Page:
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I am building a system that consists of multiple programs on many machines, some cloud services (such as RDS) and so on.

In an ideal world, I would like to supply some configuration (e.g. deployment keys, AWS credentials) and run a single "deploy all" command that will build and deploy everything.

I would also like it to be smart enough to not rebuild artefacts that have already been built or redeploy infrastructure that already exists.

Currently, I am using Bazel to build my artefacts (.so, .jar, Docker images, etc) and Terraform to provision my architecture (ECs, RDS, etc.).

Each of these tools is very good at what it does, and together, they cover builds and deployments. However, neither does everything (the desired "deploy all" command) and there are cases where they must interact in awkward ways.

For example, suppose I have a microservice written in JavaScript. This is compiled / bundled by Bazel. The bundle is then included in a Docker image along with some secrets generated by Terraform. The Docker image is built by Bazel. Finally, The Docker image is deployed using Terraform!

  1. Bazel builds the application code
  2. Terraform generates / fetches secrets
  3. Bazel builds a Docker image
  4. Terraform deploys the Docker image

I am jumping between the two tools and it doesn't feel like the right way to approach this.

  • Should I wrap Terraform in Bazel and only interact with Bazel?
  • Should I wrap Bazel in Terraform and only interact with Terraform?
  • Should I use some third tool to manage them?
  • How can I resolve this?
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  • Can you write a two-line shell script? This doesn't need a "tool".
    – jonrsharpe
    Nov 12 '19 at 15:30
  • @jonrsharpe Yes, but that does not scale very well (same reasons I am using Bazel)
    – sdgfsdh
    Nov 12 '19 at 15:34
  • Are you using a config server of some sort to resolve those configuration settings? Nov 12 '19 at 17:26
  • @BerinLoritsch Currently not, but if this were required to solve the problem I am open to doing so
    – sdgfsdh
    Nov 12 '19 at 17:30
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The problem I see is that you are trying to resolve configuration in your build stage, and that is too early. Configuration is at earliest a deploy time concern, and at latest a runtime concern. The challenge is to untie the concepts, and to either leverage existing infrastructure or introduce some to resolve the conflict.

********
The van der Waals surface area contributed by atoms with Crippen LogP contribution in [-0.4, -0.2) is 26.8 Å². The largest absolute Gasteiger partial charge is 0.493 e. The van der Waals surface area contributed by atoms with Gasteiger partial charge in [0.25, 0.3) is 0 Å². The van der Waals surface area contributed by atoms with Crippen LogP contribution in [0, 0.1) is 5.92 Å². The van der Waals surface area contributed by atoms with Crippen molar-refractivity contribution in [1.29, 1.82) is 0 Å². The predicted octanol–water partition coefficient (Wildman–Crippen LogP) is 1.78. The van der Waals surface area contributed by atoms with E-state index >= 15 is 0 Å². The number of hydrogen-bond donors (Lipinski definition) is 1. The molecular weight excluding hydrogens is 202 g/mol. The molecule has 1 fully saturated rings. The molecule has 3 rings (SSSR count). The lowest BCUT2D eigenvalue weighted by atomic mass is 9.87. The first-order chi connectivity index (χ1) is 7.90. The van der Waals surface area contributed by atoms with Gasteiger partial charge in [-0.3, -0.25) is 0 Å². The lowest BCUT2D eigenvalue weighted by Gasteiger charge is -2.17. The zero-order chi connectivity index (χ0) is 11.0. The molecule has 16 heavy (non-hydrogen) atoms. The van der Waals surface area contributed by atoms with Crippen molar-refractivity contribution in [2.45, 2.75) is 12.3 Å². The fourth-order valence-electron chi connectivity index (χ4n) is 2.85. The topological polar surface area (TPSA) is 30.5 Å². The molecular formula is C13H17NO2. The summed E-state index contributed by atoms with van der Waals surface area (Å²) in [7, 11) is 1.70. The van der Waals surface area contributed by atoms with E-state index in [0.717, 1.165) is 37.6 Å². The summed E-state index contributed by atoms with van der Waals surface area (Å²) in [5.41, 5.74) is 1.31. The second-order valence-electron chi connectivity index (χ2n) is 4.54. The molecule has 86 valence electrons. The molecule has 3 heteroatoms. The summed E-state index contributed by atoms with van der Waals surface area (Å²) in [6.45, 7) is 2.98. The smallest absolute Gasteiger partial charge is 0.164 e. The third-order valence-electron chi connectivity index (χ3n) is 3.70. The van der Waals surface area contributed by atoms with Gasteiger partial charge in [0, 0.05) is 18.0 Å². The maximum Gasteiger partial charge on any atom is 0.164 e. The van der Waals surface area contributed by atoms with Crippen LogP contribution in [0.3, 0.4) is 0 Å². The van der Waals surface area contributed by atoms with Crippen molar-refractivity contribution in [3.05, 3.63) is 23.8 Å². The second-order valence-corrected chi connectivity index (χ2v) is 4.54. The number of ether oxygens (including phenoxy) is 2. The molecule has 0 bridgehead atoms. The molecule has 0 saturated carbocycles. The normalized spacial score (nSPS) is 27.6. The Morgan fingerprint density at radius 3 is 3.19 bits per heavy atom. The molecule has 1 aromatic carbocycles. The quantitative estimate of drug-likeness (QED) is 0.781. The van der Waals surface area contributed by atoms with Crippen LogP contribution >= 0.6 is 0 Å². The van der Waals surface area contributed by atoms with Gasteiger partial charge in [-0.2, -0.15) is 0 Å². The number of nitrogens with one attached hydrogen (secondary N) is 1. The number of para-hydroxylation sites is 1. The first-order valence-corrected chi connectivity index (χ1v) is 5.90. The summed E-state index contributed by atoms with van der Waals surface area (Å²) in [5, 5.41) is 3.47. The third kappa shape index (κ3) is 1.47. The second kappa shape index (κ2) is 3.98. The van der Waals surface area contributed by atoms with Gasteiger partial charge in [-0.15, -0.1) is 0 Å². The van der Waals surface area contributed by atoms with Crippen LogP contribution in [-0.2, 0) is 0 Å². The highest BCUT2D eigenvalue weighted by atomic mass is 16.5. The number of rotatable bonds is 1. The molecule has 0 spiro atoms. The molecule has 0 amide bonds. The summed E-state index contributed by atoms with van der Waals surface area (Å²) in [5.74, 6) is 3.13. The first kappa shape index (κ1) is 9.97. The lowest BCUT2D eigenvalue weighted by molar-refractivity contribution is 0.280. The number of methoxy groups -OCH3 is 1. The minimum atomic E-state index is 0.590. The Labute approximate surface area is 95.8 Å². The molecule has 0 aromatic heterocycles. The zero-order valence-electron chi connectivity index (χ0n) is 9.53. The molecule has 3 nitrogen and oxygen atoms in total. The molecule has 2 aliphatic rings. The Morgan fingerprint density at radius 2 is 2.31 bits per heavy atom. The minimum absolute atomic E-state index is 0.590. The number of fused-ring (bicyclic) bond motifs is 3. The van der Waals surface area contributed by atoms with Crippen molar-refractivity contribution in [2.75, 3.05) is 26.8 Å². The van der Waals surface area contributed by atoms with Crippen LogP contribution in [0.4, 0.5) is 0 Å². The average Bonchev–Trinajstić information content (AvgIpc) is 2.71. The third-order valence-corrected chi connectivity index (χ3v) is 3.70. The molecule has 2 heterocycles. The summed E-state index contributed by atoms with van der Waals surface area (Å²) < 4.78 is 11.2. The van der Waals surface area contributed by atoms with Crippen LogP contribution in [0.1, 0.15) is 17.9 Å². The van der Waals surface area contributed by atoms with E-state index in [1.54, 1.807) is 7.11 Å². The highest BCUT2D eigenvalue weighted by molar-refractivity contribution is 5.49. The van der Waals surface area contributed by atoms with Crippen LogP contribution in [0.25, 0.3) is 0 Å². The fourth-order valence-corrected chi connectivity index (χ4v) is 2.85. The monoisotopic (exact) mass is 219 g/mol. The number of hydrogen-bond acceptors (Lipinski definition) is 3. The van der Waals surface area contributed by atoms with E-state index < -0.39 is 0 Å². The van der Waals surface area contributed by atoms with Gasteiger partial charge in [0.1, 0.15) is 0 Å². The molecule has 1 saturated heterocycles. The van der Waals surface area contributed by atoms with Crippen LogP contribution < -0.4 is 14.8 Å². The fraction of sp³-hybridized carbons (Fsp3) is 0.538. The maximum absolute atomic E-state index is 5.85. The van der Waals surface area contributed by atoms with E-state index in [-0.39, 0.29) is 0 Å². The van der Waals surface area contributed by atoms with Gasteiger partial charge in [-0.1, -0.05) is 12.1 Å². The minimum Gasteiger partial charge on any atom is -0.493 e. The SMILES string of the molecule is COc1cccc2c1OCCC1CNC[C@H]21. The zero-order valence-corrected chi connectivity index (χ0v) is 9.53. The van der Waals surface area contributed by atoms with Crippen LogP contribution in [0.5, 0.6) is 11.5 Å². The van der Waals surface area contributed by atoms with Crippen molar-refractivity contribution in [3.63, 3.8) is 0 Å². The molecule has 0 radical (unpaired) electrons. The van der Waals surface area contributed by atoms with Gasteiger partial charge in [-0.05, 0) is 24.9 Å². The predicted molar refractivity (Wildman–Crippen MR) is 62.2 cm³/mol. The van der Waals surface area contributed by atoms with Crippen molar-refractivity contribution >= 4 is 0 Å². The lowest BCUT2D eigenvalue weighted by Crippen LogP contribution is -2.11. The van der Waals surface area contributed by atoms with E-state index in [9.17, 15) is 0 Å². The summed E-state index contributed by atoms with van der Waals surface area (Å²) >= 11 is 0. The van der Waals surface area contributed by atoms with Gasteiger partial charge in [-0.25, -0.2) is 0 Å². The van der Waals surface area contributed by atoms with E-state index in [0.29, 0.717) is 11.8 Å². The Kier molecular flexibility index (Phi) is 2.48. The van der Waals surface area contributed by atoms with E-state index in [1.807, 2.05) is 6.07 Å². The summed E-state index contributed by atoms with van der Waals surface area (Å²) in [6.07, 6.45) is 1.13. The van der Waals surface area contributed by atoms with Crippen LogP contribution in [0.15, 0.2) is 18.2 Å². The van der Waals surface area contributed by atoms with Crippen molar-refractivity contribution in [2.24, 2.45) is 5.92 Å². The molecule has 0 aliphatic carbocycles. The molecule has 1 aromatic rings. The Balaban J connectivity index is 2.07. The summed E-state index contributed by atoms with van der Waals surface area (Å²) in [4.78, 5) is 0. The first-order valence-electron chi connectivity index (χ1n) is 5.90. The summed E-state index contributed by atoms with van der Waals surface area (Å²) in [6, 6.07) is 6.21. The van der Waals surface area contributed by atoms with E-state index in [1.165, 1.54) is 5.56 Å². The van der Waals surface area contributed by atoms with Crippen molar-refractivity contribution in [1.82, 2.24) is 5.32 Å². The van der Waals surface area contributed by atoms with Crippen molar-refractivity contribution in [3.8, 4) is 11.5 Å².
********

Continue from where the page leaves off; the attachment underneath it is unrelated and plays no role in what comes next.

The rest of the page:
General recommendation:

  • BUILD: Bazel creates docker containers, and defines locations for the secrets/config files
  • DEPLOY: Terraform deploys docker containers, and injects secrets/config files.... OR
  • CONFIG: Use a configuration server to resolve configuration at startup/runtime

Docker containers are not completely closed once they are built. You can inject environment variables, files, or mount volumes when you deploy the container. That is functionality built in to the container technology.

There are several ways to deal with runtime configurations, each with their trade-offs:

  • Spring Cloud Configuration Server: integrates natively with Spring Boot based microservices. Resolves configuration at runtime, and multiple environments are resolved by defining an environment variable to specify the environment for your container
  • Hashicorp Consul and Vault: resolve secrets and handle service discovery, may integrate well with Terraform
  • Kubernetes: Uses ConfigMaps and Secrets, injecting config files into containers as they are spun up.

That's only scratching the surface. Config servers at least allow you to defer the content of certain values until your application is actually spun up for the environment. It's also likely that your current infrastructure can handle runtime configuration, and you simply need to learn how to make use of it.

I believe that once you start thinking of configuration as a separate step, you can clean up your build and deploy stages in your CI/CD pipeline.

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The problem here is that you're hard-coding secrets into your containers. It's better to externalize the secrets, and then wire them in at deployment time.

This has several advantages:

  1. Your image becomes portable between environments. You can test it in one environment (say dev or stage) and once you've verified it, you can then deploy it to the next environment. (Or you can pull your production image into your development environment and test the real image, not a replica that you hope was built identically)

  2. If your production image becomes public, then the public doesn't have your production secrets.

  3. Since your images don't change between environments you can do things like signing verified images, and archiving your images.

  4. Credential changes don't require rebuilds, allowing much more operational freedom. This is a big thing in a security incident.

  5. You can use different policies to guard your code and your secrets.

These are a few of the advantages to getting the secrets out of your containers, but the list goes on.

Hard-coding your secrets into your container isn't really any different than putting your secrets into your application code. Containers are just a bigger application binary that carries along much of the environment, and all the traditional advice against hard-coding secrets applies to them as much as it does to applications.

Once you get the secrets out of the containers, the rest of your build environment becomes much simpler to deal with too.

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